java.lang.AssertionError: expected:<PARK> but was:<null>

This is as expected, since we only have placeholder code for getGear() at this point.  Note that the placeholder code did actually happen to pass a few of the assertions, but that was purely coincidental!

Planning Your Development

Read through the description for each method, thinking about how you might implement and test the behavior, then plan an order in which you want to implement the methods. It’s completely natural to adjust your plan as you go along, but at least just choose one to get started for now.  The constructor and most of the basic accessors should be relatively easy to test and implement first.

Once you’ve selected a method to implement, don’t implement it quite yet! First, try to write at least one test method before you start coding the implementation. The new tests will almost certainly fail when you first run them, but your code will begin to pass as you start to develop the method. This strategy goes by the names of “Test-First Coding” and “Test-Driven Development” (which are slightly different from each other, but not in a way that matters to us).  Sometimes you’ll find you need to start coding a new method to get your current method to pass every test, but try to continue this process by writing at least one test case for that new method before starting its implementation.

Additional Hints and Tips

ArrayList

As noted above, the event log is to be held as an ArrayList<LogEntry> which is a collection we’ll cover in detail very soon.  For now, just create a private field like this:

private final List<LogEntry> eventLog;

Then, in the constructor, you must initialize this field to a new empty ArrayList that will hold the LogEntry objects:

eventLog = new ArrayList<LogEntry>();

To populate the list, we use the add() method, for example:

eventLog.add(LogEntry.DOOR_LOCKED);

There are many ways to query the list, but we’ll only require the following three:

boolean empty = eventLog.isEmpty();
int logSize = eventLog.size();
LogEntry value = eventLog.get(i);

In the get() method above, note that i is an index location within the list, where the first entry is at index location zero.

Enumeration Types

You have been provided source code for two pre-defined enumeration types (specifically LogEntry and Gear) to be used within several of the required methods.  Please use this code exactly as provided, without modification.  See Horstmann 5.4 for a little more background on the usage of enumeration types.  The basic idea is that we’ve defined a set of distinct constant values, in a way that leverages Java’s natural type-safety system.  This ensures that our code can only ever use valid values, as enforced by the compiler.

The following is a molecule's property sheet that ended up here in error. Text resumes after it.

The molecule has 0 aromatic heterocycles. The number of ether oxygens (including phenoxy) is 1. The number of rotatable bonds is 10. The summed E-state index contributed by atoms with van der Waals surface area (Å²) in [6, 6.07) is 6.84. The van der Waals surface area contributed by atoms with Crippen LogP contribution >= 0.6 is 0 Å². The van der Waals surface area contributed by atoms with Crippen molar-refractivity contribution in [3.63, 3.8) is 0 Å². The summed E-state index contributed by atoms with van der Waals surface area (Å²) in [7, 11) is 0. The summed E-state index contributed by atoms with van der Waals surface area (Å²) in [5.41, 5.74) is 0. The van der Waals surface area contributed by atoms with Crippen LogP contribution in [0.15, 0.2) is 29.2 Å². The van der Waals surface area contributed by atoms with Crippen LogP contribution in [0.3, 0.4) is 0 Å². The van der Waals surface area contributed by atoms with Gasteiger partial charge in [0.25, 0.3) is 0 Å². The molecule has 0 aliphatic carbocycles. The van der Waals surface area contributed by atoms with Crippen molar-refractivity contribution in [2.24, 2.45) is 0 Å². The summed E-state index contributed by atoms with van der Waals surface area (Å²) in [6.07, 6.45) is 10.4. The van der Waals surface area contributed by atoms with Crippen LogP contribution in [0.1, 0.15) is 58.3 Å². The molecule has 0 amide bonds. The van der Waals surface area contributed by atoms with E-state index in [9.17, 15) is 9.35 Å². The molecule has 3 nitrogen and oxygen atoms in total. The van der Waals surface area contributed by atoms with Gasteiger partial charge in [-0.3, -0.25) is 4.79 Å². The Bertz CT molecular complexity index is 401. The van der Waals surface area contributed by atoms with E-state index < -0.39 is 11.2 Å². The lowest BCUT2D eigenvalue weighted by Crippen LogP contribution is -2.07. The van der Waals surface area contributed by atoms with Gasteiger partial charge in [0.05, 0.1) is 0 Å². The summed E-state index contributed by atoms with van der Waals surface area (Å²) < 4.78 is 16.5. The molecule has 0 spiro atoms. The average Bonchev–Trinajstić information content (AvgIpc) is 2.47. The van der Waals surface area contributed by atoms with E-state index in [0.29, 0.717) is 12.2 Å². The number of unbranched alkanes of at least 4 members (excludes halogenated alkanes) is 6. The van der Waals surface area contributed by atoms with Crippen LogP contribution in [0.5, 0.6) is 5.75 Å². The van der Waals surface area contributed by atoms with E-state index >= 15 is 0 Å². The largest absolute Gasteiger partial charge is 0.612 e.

Code Path Test Coverage

Your test file will need to achieve 100% coverage of you MinivanDoor implementation for full credit in Web-CAT.  As you test your code, you may find that Web-CAT indicates you have certain conditions that are not being completely tested by your own tests. You’ll need to include tests for each unique way an overall condition can be true or false.  This may require you to test the same action you’ve already tested, but starting from a different set of initial conditions, to exercise every possible branch.

Note that you do NOT need to achieve 100% coverage on the enumerated type files (Gear and LogEntry).  Even if you exercise every value, you’ll still notice a single missed line of coverage, due to the way enum classes are handled internally.  However, if you’d like to cover those last lines, you can add the following test method to your test file as a workaround:

@Test

public void testDummyCaseForEnumCoverage()

{

assertNotNull(Gear.valueOf(Gear.PARK.name()));

assertNotNull(LogEntry.valueOf(LogEntry.NO_ACTION_TAKEN.name()));

}

This test method serves only to complete the coverage the enum files.

Test Coverage of Short-Circuits

Due to short-circuit of logical operations, if you have N boolean expressions joined by AND or OR, you will only need N+1 test cases for full coverage.  For example, testing a conditional with 2 components such as (isThis && !isThat) requires 3 distinct test cases:

  • Overall false:
    • when isThisis false, regardless of the !isThat value
    • when isThisis true, and !isThat is false
  • Overall true:
    • when isThisis true, and !isThat is true.

Web-CAT will highlight any such conditions you haven’t fully tested, but it can’t tell you exactly which of these possibilities you have left untested.

Impossible Test Coverage

Redundancies in your conditionals can make it impossible to cover all branches with test cases, even if the code works exactly as intended.  A very simple example is the following:

if (isReady) {

} else if (!isDone && !isReady) {

}

All branches of the second conditional above cannot be tested, because !isReady at that point can never be false.  To resolve this, you must remove any redundant components from the conditionals.